The Marshall Foundation maximizes continuous financial support for Marshall University and its students by soliciting, receiving, investing and administering private gift support. The Marshall Foundation is committed to providing professional service to Marshall University, its students and donors.

The Thrasher Group is a full-service consulting firm that has served clients in West Virginia for nearly four decades. With offices in Bridgeport, Charleston, Beckley, Scott Depot, Martinsburg and beyond, Thrasher employs hundreds of professionals throughout West Virginia and the greater mid-Atlantic region. For more information, visit their website at

For information regarding the Thrasher Group Scholarship and the Phillip G. Simmons Scholarship, please contact Marshall University’s Office of Student Financial Assistance at 304-696-3162.

The Marshall University Foundation announced it received a $25,000 grant from Truist West Virginia Foundation to support need-based scholarships at Marshall University. 

“We are grateful for the long-standing partnership between the Marshall University Foundation and the Truist West Virginia Foundation,” said Dr. Ron Area, chief executive officer of the Marshall Foundation. “Increasing scholarship aid is a top priority for the university, and this grant will ease the financial burden for a number of students.” 

The grant will support scholarship recipients who are full- or part-time students who are residents of West Virginia and have need, as determined by the Office of Student Financial Assistance. Scholarship aid has increased by 44 percent over the last several years due to the Marshall Rises comprehensive campaign with 500 more students receiving aid annually.  

“We’re pleased to support the Marshall University Foundation,” said Jacqueline Keene, executive director for the Truist West Virginia Foundation. “Truist is committed to our purpose to inspire and build better lives and communities, and we believe the Truist West Virginia Foundation contribution to Marshall University will help make a difference in the lives of many.” 

The Marshall Foundation maximizes continuous financial support for Marshall University and its students by soliciting, receiving, investing and administering private gift support. The Marshall Foundation is committed to providing professional service to Marshall University, its students and donors.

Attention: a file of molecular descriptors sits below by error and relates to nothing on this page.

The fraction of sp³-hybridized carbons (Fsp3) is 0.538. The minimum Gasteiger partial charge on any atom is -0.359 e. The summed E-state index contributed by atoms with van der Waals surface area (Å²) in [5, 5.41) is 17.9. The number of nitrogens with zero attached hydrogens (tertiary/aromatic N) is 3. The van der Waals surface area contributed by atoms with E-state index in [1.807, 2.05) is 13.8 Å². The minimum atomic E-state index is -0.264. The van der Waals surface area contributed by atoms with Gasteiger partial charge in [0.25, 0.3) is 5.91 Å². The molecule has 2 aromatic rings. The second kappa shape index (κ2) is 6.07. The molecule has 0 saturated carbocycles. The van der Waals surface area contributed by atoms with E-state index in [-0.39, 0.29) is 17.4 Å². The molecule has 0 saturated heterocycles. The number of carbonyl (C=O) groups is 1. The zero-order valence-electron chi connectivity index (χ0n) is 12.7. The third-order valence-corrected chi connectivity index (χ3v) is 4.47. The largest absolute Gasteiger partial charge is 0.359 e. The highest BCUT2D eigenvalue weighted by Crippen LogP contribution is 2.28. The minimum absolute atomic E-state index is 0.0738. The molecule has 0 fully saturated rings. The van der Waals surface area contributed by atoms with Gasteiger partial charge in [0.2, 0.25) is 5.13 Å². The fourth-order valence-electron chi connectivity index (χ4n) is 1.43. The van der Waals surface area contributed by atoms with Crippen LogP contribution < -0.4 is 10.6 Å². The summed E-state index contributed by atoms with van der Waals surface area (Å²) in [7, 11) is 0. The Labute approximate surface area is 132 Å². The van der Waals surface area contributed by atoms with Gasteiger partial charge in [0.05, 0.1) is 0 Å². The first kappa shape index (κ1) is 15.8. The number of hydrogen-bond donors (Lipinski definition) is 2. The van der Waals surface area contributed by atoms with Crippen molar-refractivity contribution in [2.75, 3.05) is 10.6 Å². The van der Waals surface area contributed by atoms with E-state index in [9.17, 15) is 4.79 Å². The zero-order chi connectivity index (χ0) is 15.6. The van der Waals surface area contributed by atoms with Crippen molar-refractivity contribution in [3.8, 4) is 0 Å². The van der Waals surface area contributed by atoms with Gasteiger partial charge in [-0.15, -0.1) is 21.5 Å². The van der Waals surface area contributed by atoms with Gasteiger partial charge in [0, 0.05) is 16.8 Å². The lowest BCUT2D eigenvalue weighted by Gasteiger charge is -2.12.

Truist and Truist West Virginia Foundation’s relationship with Marshall pre-dates the merger of One Valley Bank and BB&T in 2001. Truist provided a 10-year commitment toward the establishment of what is now called the Truist Center for Leadership at the Lewis College of Business and Brad D. Smith Schools of Business. Truist West Virginia Foundation has a long-standing history of support towards Marshall University student scholarship grants. 

The Truist West Virginia Foundation is committed to Truist Financial Corporation’s (NYSE: TFC) purpose to inspire and build better lives and communities. Since 2000, the foundation and its predecessors have been making strategic investments in nonprofit organizations to help ensure the communities it serves have more opportunities for a better quality of life. The Truist West Virginia Foundation’s grants and activities focus on economic development, education, arts, health care, social services and financial literacy. Learn more by contacting Jacqueline Keene at 

In 1947, the Marshall University Foundation Inc. was chartered to receive, invest, administer and disburse private resources on behalf of Marshall University.

Ten years later, a well-respected lawyer and alumnus of the then Marshall College, Arthur B. Koontz, made a $20,000 donation to establish a scholarship, the largest donation of its kind to the college. The scholarship is still impacting students today.

Koontz was born at Kessler’s Cross Lanes in Nicholas County, West Virginia, January 29, 1885, one of 11 children. He attended school in Summersville before arriving at Marshall College in 1903.

Koontz’s grandson, George Ragland, said he doesn’t know how his grandfather found himself at Marshall. Ragland’s great-grandfather, John Koontz, was a farmer and stock raiser, but it is clear he valued higher education as all of his children went on to become successful educators, lawyers, doctors and political leaders.